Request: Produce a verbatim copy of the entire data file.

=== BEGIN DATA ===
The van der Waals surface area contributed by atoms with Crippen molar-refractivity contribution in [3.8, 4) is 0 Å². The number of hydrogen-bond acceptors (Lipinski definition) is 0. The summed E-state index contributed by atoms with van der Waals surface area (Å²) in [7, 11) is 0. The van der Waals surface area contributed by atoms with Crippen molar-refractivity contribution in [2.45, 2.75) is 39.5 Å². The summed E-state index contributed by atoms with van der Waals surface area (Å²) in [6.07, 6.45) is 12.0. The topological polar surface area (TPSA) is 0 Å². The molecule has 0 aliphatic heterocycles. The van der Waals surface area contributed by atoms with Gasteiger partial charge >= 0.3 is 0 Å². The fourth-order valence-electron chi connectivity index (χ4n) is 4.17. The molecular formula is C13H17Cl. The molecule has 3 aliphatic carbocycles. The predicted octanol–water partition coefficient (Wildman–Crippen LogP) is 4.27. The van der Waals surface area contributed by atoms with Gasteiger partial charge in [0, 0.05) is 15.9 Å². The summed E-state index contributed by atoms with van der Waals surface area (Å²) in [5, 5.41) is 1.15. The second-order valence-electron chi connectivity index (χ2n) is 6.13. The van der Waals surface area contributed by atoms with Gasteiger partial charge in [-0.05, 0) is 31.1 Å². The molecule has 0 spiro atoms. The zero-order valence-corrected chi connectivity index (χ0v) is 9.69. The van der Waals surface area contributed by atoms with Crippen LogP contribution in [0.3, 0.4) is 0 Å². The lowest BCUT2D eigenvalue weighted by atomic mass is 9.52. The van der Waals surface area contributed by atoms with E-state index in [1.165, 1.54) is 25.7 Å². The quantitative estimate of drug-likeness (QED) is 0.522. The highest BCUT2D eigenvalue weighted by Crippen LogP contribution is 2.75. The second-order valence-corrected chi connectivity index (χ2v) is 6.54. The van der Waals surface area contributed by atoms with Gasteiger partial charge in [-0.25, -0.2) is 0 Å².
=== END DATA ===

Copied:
The van der Waals surface area contributed by atoms with Crippen molar-refractivity contribution in [3.8, 4) is 0 Å². The number of hydrogen-bond acceptors (Lipinski definition) is 0. The summed E-state index contributed by atoms with van der Waals surface area (Å²) in [7, 11) is 0. The van der Waals surface area contributed by atoms with Crippen molar-refractivity contribution in [2.45, 2.75) is 39.5 Å². The summed E-state index contributed by atoms with van der Waals surface area (Å²) in [6.07, 6.45) is 12.0. The topological polar surface area (TPSA) is 0 Å². The molecule has 0 aliphatic heterocycles. The van der Waals surface area contributed by atoms with Gasteiger partial charge >= 0.3 is 0 Å². The fourth-order valence-electron chi connectivity index (χ4n) is 4.17. The molecular formula is C13H17Cl. The molecule has 3 aliphatic carbocycles. The predicted octanol–water partition coefficient (Wildman–Crippen LogP) is 4.27. The van der Waals surface area contributed by atoms with Gasteiger partial charge in [0, 0.05) is 15.9 Å². The summed E-state index contributed by atoms with van der Waals surface area (Å²) in [5, 5.41) is 1.15. The second-order valence-electron chi connectivity index (χ2n) is 6.13. The van der Waals surface area contributed by atoms with Gasteiger partial charge in [-0.05, 0) is 31.1 Å². The molecule has 0 spiro atoms. The zero-order valence-corrected chi connectivity index (χ0v) is 9.69. The van der Waals surface area contributed by atoms with Crippen LogP contribution in [0.3, 0.4) is 0 Å². The lowest BCUT2D eigenvalue weighted by atomic mass is 9.52. The van der Waals surface area contributed by atoms with E-state index in [1.165, 1.54) is 25.7 Å². The quantitative estimate of drug-likeness (QED) is 0.522. The highest BCUT2D eigenvalue weighted by Crippen LogP contribution is 2.75. The second-order valence-corrected chi connectivity index (χ2v) is 6.54. The van der Waals surface area contributed by atoms with Gasteiger partial charge in [-0.25, -0.2) is 0 Å².